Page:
Patients rights legislation used to be a really big deal. So was
campaign finance reform, our nation's energy policy, and a prescription
drug benefit for seniors. Funny how things change.
Legislative and public priorities were turned upside down on September
11 when hijackers sent those planes hurtling into multiple pivots of
American strength. President Bush abruptly declared terrorism the new
focus of his administration, and a lockstep Congress followed suit. Ever
since, the government has rededicated itself almost exclusively to the
businesses of repairing and punishing.
This is frightening news for everyone, but it is particularly harrowing
for the public affairs industry. Issues that have spent years gaining
enough momentum to reach the senate floor were suddenly put on hold, and
it's not clear when they'll resurface. Public affairs practitioners
aren't quite complaining - their priorities have shifted as much as
anyone's - but with few legislative battles on the horizon, many fear
they may have little to do for the foreseeable future.
Still, many agency heads are reserving judgment, hesitant to draw
conclusions about what's coming next for the industry. "I think its
really way too early to venture a guess," says Hill & Knowlton CEO Tom
Hoog. "I don't see a clear picture out there."
APCO CEO Margery Kraus, who was en route to Washington from Boston's
Logan Airport when American Airlines flight 11 plowed into the World
Trade Center, agrees: "I think it's impossible to know yet exactly what
the impact is."
Legislation on hold
But certain legislative sacrifices seem inevitable. The fight for HMO
reform and a Medicare prescription drug benefit have been declared all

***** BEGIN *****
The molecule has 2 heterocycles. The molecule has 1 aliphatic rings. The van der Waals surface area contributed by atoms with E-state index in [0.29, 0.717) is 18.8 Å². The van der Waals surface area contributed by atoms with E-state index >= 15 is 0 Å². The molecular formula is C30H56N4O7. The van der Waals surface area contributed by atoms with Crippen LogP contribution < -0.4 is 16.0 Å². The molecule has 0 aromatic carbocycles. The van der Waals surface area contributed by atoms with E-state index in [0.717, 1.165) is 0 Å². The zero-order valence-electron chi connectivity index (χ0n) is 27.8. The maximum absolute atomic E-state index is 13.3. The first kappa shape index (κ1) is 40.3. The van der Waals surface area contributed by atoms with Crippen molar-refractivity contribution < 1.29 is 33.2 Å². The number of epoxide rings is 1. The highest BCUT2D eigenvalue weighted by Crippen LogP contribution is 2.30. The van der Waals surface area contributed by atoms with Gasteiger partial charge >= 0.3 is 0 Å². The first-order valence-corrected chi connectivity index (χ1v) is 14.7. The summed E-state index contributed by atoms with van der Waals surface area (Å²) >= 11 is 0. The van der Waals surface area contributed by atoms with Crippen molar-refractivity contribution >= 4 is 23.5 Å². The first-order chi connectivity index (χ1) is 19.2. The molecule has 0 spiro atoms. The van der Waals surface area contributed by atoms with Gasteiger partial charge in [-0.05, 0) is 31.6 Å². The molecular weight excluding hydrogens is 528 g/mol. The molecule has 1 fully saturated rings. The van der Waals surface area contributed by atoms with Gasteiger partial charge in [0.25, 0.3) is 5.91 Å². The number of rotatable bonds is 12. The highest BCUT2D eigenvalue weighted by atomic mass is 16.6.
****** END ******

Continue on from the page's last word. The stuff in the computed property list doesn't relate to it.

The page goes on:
but finished for the current legislative session (which now seems likely
to end on time in October, an extreme rarity in a non-election
These are two issues that yielded much work for public affairs agencies
and kept several advocacy groups busy. Each will react differently.
The AARP (formerly the American Association of Retired People) had
considered a prescription drug benefit its top priority until the
eleventh. Thanks to a sense of crisis as much as any congressional
reality, it no longer is.
"That campaign is on hold," says director of communications Lisa
"This is still an important issue for the AARP because it is an
important issue for our members. In due time, I'm sure the President and
Congress will take up the issue and address it again." But for now, says
Davis, the primary focus of the AARP, which represents over 35 million
people in the US, is how it can help its members deal with the attack
and recover a sense of safety.
She notes, however, that the attacks might actually strengthen the
issue's momentum in the long term. "The need (for a prescription drug
benefit) hasn't gone away, and it may even be exacerbated by these
As a non-profit advocacy group that takes its orders from members, not
clients, the AARP has the luxury of simply changing course. Agencies,
however, are not in that position. So what happens when your best-paying
client's pet issue suddenly loses its VIP status on Capitol Hill?
"In the short term, there is no question that this will have a chilling